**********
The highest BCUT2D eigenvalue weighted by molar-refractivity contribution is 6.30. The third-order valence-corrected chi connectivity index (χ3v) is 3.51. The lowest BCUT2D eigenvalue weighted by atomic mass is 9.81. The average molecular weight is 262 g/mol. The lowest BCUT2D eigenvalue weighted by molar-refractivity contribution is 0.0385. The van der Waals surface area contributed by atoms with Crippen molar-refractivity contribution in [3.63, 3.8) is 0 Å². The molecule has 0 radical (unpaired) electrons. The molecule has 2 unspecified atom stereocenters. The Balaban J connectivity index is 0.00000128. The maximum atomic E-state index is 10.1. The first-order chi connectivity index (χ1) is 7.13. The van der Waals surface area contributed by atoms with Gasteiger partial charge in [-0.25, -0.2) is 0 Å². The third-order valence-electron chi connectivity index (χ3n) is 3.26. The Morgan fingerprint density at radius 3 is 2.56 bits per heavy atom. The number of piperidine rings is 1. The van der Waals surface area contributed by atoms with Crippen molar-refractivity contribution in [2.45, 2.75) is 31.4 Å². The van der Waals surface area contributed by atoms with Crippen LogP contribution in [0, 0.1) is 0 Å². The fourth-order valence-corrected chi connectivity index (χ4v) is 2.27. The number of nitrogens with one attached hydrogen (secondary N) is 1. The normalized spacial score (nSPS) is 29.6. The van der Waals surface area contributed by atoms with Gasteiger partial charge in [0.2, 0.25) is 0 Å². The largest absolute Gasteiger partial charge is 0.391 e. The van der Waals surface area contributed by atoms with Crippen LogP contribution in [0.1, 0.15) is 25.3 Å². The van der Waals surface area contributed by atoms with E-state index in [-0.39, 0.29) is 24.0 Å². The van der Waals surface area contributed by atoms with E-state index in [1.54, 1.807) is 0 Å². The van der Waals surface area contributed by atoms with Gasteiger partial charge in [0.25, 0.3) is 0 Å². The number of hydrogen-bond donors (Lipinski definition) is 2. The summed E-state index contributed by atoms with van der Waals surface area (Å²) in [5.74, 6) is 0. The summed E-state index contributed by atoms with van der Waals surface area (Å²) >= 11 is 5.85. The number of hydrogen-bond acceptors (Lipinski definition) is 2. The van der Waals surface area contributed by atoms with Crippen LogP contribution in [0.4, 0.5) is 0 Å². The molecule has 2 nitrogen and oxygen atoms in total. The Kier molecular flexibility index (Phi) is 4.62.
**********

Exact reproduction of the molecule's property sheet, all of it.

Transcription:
The highest BCUT2D eigenvalue weighted by molar-refractivity contribution is 6.30. The third-order valence-corrected chi connectivity index (χ3v) is 3.51. The lowest BCUT2D eigenvalue weighted by atomic mass is 9.81. The average molecular weight is 262 g/mol. The lowest BCUT2D eigenvalue weighted by molar-refractivity contribution is 0.0385. The van der Waals surface area contributed by atoms with Crippen molar-refractivity contribution in [3.63, 3.8) is 0 Å². The molecule has 0 radical (unpaired) electrons. The molecule has 2 unspecified atom stereocenters. The Balaban J connectivity index is 0.00000128. The maximum atomic E-state index is 10.1. The first-order chi connectivity index (χ1) is 7.13. The van der Waals surface area contributed by atoms with Gasteiger partial charge in [-0.25, -0.2) is 0 Å². The third-order valence-electron chi connectivity index (χ3n) is 3.26. The Morgan fingerprint density at radius 3 is 2.56 bits per heavy atom. The number of piperidine rings is 1. The van der Waals surface area contributed by atoms with Crippen molar-refractivity contribution in [2.45, 2.75) is 31.4 Å². The van der Waals surface area contributed by atoms with Crippen LogP contribution in [0, 0.1) is 0 Å². The fourth-order valence-corrected chi connectivity index (χ4v) is 2.27. The number of nitrogens with one attached hydrogen (secondary N) is 1. The normalized spacial score (nSPS) is 29.6. The van der Waals surface area contributed by atoms with Gasteiger partial charge in [0.2, 0.25) is 0 Å². The largest absolute Gasteiger partial charge is 0.391 e. The van der Waals surface area contributed by atoms with Crippen LogP contribution in [0.1, 0.15) is 25.3 Å². The van der Waals surface area contributed by atoms with E-state index in [-0.39, 0.29) is 24.0 Å². The van der Waals surface area contributed by atoms with E-state index in [1.54, 1.807) is 0 Å². The van der Waals surface area contributed by atoms with Gasteiger partial charge in [0.25, 0.3) is 0 Å². The number of hydrogen-bond donors (Lipinski definition) is 2. The summed E-state index contributed by atoms with van der Waals surface area (Å²) in [5.74, 6) is 0. The summed E-state index contributed by atoms with van der Waals surface area (Å²) >= 11 is 5.85. The number of hydrogen-bond acceptors (Lipinski definition) is 2. The van der Waals surface area contributed by atoms with Crippen LogP contribution in [0.4, 0.5) is 0 Å². The molecule has 2 nitrogen and oxygen atoms in total. The Kier molecular flexibility index (Phi) is 4.62.